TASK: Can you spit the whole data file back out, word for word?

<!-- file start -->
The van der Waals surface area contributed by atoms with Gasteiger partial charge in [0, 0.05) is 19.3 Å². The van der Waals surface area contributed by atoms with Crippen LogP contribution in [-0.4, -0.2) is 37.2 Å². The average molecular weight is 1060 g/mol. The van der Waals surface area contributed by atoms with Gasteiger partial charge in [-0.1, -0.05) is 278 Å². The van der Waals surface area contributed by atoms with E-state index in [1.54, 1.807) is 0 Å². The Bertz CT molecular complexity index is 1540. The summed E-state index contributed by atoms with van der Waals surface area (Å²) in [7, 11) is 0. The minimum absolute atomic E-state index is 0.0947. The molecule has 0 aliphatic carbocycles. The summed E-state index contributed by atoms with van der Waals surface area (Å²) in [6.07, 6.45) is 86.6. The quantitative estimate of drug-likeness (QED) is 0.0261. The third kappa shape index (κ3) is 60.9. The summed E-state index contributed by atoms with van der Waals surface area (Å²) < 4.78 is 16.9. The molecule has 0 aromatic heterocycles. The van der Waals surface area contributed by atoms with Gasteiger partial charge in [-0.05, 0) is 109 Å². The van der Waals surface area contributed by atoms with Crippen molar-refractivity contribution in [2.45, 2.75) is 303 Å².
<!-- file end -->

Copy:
The van der Waals surface area contributed by atoms with Gasteiger partial charge in [0, 0.05) is 19.3 Å². The van der Waals surface area contributed by atoms with Crippen LogP contribution in [-0.4, -0.2) is 37.2 Å². The average molecular weight is 1060 g/mol. The van der Waals surface area contributed by atoms with Gasteiger partial charge in [-0.1, -0.05) is 278 Å². The van der Waals surface area contributed by atoms with E-state index in [1.54, 1.807) is 0 Å². The Bertz CT molecular complexity index is 1540. The summed E-state index contributed by atoms with van der Waals surface area (Å²) in [7, 11) is 0. The minimum absolute atomic E-state index is 0.0947. The molecule has 0 aliphatic carbocycles. The summed E-state index contributed by atoms with van der Waals surface area (Å²) in [6.07, 6.45) is 86.6. The quantitative estimate of drug-likeness (QED) is 0.0261. The third kappa shape index (κ3) is 60.9. The summed E-state index contributed by atoms with van der Waals surface area (Å²) < 4.78 is 16.9. The molecule has 0 aromatic heterocycles. The van der Waals surface area contributed by atoms with Gasteiger partial charge in [-0.05, 0) is 109 Å². The van der Waals surface area contributed by atoms with Crippen molar-refractivity contribution in [2.45, 2.75) is 303 Å².